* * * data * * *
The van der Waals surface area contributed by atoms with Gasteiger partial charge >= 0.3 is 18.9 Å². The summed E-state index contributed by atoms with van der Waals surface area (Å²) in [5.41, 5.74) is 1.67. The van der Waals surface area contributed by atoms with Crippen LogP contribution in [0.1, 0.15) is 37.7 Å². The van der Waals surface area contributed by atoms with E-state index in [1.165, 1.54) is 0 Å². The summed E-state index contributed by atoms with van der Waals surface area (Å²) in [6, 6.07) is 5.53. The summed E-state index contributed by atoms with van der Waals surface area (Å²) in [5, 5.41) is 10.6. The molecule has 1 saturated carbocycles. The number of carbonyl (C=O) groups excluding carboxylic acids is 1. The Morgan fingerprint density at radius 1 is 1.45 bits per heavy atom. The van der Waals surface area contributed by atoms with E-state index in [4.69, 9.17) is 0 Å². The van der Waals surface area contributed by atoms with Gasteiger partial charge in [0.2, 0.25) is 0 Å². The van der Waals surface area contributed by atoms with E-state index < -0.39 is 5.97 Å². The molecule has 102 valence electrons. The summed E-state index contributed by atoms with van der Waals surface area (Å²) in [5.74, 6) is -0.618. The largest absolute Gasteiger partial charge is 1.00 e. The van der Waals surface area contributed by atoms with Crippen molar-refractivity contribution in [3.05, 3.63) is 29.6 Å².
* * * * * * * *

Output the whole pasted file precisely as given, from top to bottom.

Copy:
The van der Waals surface area contributed by atoms with Gasteiger partial charge >= 0.3 is 18.9 Å². The summed E-state index contributed by atoms with van der Waals surface area (Å²) in [5.41, 5.74) is 1.67. The van der Waals surface area contributed by atoms with Crippen LogP contribution in [0.1, 0.15) is 37.7 Å². The van der Waals surface area contributed by atoms with E-state index in [1.165, 1.54) is 0 Å². The summed E-state index contributed by atoms with van der Waals surface area (Å²) in [6, 6.07) is 5.53. The summed E-state index contributed by atoms with van der Waals surface area (Å²) in [5, 5.41) is 10.6. The molecule has 1 saturated carbocycles. The number of carbonyl (C=O) groups excluding carboxylic acids is 1. The Morgan fingerprint density at radius 1 is 1.45 bits per heavy atom. The van der Waals surface area contributed by atoms with E-state index in [4.69, 9.17) is 0 Å². The van der Waals surface area contributed by atoms with Gasteiger partial charge in [0.2, 0.25) is 0 Å². The van der Waals surface area contributed by atoms with E-state index < -0.39 is 5.97 Å². The molecule has 102 valence electrons. The summed E-state index contributed by atoms with van der Waals surface area (Å²) in [5.74, 6) is -0.618. The largest absolute Gasteiger partial charge is 1.00 e. The van der Waals surface area contributed by atoms with Crippen molar-refractivity contribution in [3.05, 3.63) is 29.6 Å².